Nuclear factor-κB (NF-κB) is an inducible transcription factor controlled by two principal signaling cascades, each activated by a set of signal ligands: the classical/canonical NF-κB activation pathway and the alternative/noncanonical pathway. The former pathway proceeds via phosphorylation and degradation of inhibitor of NF-κB (IκB) and leads most commonly to activation of the heterodimer RelA/NF-κB1(p50). The latter pathway proceeds via phosphorylation and proteolytic processing of NF-κB2 (p100) and leads to activation, most commonly, of the heterodimer RelB/NF-κB2 (p52). Both pathways play critical roles at multiple levels of the immune system in both health and disease, including the autoimmune inflammatory response. These roles include cell cycle progression, cell survival, adhesion, and inhibition of apoptosis. NF-κB is constitutively activated in many autoimmune diseases, including diabetes type 1, systemic lupus erythematosus, and rheumatoid arthritis (RA). In this review we survey recent developments in the involvement of the classical and alternative pathways of NF-κB activation in autoimmunity, focusing particularly on RA. We discuss the involvement of NF-κB in self-reactive T and B lymphocyte development, survival and proliferation, and the maintenance of chronic inflammation due to cytokines such as tumor necrosis factor-α, IL-1, IL-6, and IL-8. We discuss the roles played by IL-17 and T-helper-17 cells in the inflammatory process; in the activation, maturation, and proliferation of RA fibroblast-like synovial cells; and differentiation and activation of osteoclast bone-resorbing activity. The prospects of therapeutic intervention to block activation of the NF-κB signaling pathways in RA are also discussed.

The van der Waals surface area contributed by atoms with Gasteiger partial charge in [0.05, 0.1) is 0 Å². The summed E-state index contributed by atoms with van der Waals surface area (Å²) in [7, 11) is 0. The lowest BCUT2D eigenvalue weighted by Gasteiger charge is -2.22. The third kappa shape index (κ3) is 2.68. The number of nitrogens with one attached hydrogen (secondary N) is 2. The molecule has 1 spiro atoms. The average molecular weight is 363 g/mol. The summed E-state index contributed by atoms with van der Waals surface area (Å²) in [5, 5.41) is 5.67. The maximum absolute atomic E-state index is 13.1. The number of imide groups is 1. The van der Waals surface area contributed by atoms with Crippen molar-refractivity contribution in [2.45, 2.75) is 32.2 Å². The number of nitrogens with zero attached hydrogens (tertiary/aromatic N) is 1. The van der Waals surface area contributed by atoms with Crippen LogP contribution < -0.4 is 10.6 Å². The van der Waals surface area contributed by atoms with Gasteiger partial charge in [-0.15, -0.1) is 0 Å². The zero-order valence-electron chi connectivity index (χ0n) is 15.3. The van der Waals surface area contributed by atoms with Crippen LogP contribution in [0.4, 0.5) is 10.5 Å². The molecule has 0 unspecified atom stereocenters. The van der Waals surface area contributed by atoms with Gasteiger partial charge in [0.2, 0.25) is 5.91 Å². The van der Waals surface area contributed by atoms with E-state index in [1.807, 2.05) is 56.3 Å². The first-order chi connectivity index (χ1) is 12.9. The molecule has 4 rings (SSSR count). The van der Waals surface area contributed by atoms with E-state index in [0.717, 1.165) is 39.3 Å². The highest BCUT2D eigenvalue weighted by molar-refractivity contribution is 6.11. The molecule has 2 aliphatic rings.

Introduction